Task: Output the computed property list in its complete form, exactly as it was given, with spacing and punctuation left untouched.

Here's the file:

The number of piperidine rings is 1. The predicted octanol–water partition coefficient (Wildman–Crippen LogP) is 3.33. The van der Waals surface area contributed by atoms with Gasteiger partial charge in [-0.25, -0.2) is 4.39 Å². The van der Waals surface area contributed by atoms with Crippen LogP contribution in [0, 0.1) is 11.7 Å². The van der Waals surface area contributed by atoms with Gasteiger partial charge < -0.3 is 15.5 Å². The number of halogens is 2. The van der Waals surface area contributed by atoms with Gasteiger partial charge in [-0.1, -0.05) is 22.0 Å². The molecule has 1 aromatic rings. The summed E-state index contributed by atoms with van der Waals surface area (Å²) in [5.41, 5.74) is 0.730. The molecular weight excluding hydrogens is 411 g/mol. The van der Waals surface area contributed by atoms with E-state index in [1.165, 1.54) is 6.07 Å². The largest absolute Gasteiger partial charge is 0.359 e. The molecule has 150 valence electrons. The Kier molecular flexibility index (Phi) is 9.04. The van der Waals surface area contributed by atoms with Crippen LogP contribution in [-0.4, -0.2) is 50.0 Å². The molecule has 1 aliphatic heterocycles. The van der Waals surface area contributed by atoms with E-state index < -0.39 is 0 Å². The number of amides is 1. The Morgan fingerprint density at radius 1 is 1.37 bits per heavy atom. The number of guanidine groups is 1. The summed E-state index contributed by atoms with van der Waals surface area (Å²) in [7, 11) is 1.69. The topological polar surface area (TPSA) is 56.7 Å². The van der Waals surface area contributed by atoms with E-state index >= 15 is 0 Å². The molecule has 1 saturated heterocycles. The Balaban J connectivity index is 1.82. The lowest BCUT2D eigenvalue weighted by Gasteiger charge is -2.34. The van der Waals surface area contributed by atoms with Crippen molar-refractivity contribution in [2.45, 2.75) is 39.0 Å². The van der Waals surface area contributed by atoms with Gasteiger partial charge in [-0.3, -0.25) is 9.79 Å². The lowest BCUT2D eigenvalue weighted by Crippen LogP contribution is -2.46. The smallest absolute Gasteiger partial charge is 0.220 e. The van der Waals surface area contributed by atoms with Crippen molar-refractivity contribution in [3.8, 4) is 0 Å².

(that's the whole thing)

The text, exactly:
The number of piperidine rings is 1. The predicted octanol–water partition coefficient (Wildman–Crippen LogP) is 3.33. The van der Waals surface area contributed by atoms with Gasteiger partial charge in [-0.25, -0.2) is 4.39 Å². The van der Waals surface area contributed by atoms with Crippen LogP contribution in [0, 0.1) is 11.7 Å². The van der Waals surface area contributed by atoms with Gasteiger partial charge < -0.3 is 15.5 Å². The number of halogens is 2. The van der Waals surface area contributed by atoms with Gasteiger partial charge in [-0.1, -0.05) is 22.0 Å². The molecule has 1 aromatic rings. The summed E-state index contributed by atoms with van der Waals surface area (Å²) in [5.41, 5.74) is 0.730. The molecular weight excluding hydrogens is 411 g/mol. The van der Waals surface area contributed by atoms with E-state index in [1.165, 1.54) is 6.07 Å². The largest absolute Gasteiger partial charge is 0.359 e. The molecule has 150 valence electrons. The Kier molecular flexibility index (Phi) is 9.04. The van der Waals surface area contributed by atoms with Crippen LogP contribution in [-0.4, -0.2) is 50.0 Å². The molecule has 1 aliphatic heterocycles. The van der Waals surface area contributed by atoms with E-state index < -0.39 is 0 Å². The number of amides is 1. The Morgan fingerprint density at radius 1 is 1.37 bits per heavy atom. The number of guanidine groups is 1. The summed E-state index contributed by atoms with van der Waals surface area (Å²) in [7, 11) is 1.69. The topological polar surface area (TPSA) is 56.7 Å². The van der Waals surface area contributed by atoms with E-state index >= 15 is 0 Å². The molecule has 1 saturated heterocycles. The Balaban J connectivity index is 1.82. The lowest BCUT2D eigenvalue weighted by Gasteiger charge is -2.34. The van der Waals surface area contributed by atoms with Crippen molar-refractivity contribution in [2.45, 2.75) is 39.0 Å². The van der Waals surface area contributed by atoms with Gasteiger partial charge in [-0.3, -0.25) is 9.79 Å². The lowest BCUT2D eigenvalue weighted by Crippen LogP contribution is -2.46. The smallest absolute Gasteiger partial charge is 0.220 e. The van der Waals surface area contributed by atoms with Crippen molar-refractivity contribution in [3.8, 4) is 0 Å².